Ronnie asked Lauren:
My husband loves a good Old-fashioned creamy-type of coleslaw and I would love to have a great recipe that I could make and surprise him. Hoping you could help.
My husband, like yours, adores coleslaw and would eat it every day if he could. (Maybe all husbands love coleslaw??) Though there are many variations and options when making coleslaw, the most traditional (and beloved) kind is, in it’s simplest form, made with thinly sliced green cabbage, shredded carrots and green bell pepper, white onion and dressed with a slightly sweetened (remove the word sour) cream-based dressing, flavored with whole celery seeds. I like to add extra body to the consistency by using mayonnaise instead of cream, and heighten the color contrast by using a mix of purple and green cabbage, shredded celery root (when in season) and shredded red onion, instead of white. And, to give the flavor some real spunk, I add both, hot sauce and minced fresh garlic.
If you’d like to make a less caloric version of coleslaw, you can totally omit anything “creamy.” Vegetable oil, sugar, cider vinegar, celery seed, salt and pepper are all that’s needed to create a wonderful dressing. Use equal amounts of sugar and vinegar, as a starting point. Then, if too sweet, add some more vinegar or, if too tangy, add a bit more sugar. To make this type of coleslaw even more savory, you can fry up some bacon and, when crisp, remove it from the pan (use it for something else) and pour out all the rendered fat, leaving any caramelized bacon residue on the bottom of the skillet. Then, heat the oil for your dressing and, when just hot, but not close to smoking, whisk in the vinegar and sugar, and continue to stir until the sugar is dissolved. Taste for seasoning, adding salt and pepper, whole celery seeds (and even some dry mustard) to taste, and then either pour this over the coleslaw mixture or add the shredded vegetables directly to the pan (you’ll need more of a deep saucepan, if planning to do this) and then turn off the heat. Use tongs to help coat the vegetables with the hot dressing. Serve warm or allow the vegetables to come to room temperature.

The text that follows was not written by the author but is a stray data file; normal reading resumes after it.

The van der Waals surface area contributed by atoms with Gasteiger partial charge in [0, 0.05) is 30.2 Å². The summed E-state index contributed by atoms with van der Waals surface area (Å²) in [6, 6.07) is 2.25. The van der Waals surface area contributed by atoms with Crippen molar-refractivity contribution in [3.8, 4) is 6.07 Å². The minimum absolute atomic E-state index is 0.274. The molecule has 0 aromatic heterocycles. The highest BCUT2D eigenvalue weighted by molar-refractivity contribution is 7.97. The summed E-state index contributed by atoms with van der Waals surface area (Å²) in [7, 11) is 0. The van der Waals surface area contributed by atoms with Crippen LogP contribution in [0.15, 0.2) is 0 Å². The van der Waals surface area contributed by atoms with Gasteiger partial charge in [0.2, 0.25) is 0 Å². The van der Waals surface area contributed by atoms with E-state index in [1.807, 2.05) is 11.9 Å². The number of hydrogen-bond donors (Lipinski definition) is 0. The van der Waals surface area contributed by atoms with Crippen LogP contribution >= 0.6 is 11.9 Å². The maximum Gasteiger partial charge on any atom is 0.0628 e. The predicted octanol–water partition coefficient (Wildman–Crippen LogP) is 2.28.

If making a creamy type of coleslaw and planning to have an outdoor summer picnic, be aware that these types of salads are perishable and are heat sensitive. So, make sure to tote the tub of coleslaw in a cooler and keep it there until you plan to serve. Keep any extras in the cooler for people to help themselves.
For all types of coleslaw, the food processor is a fabulous aid, creating thin slices and shreds in just seconds. So, here’s my rendition of a Creamy Coleslaw that’s very much enjoyed by my family and friends. I hope you’ll try it and let me know how you all like it!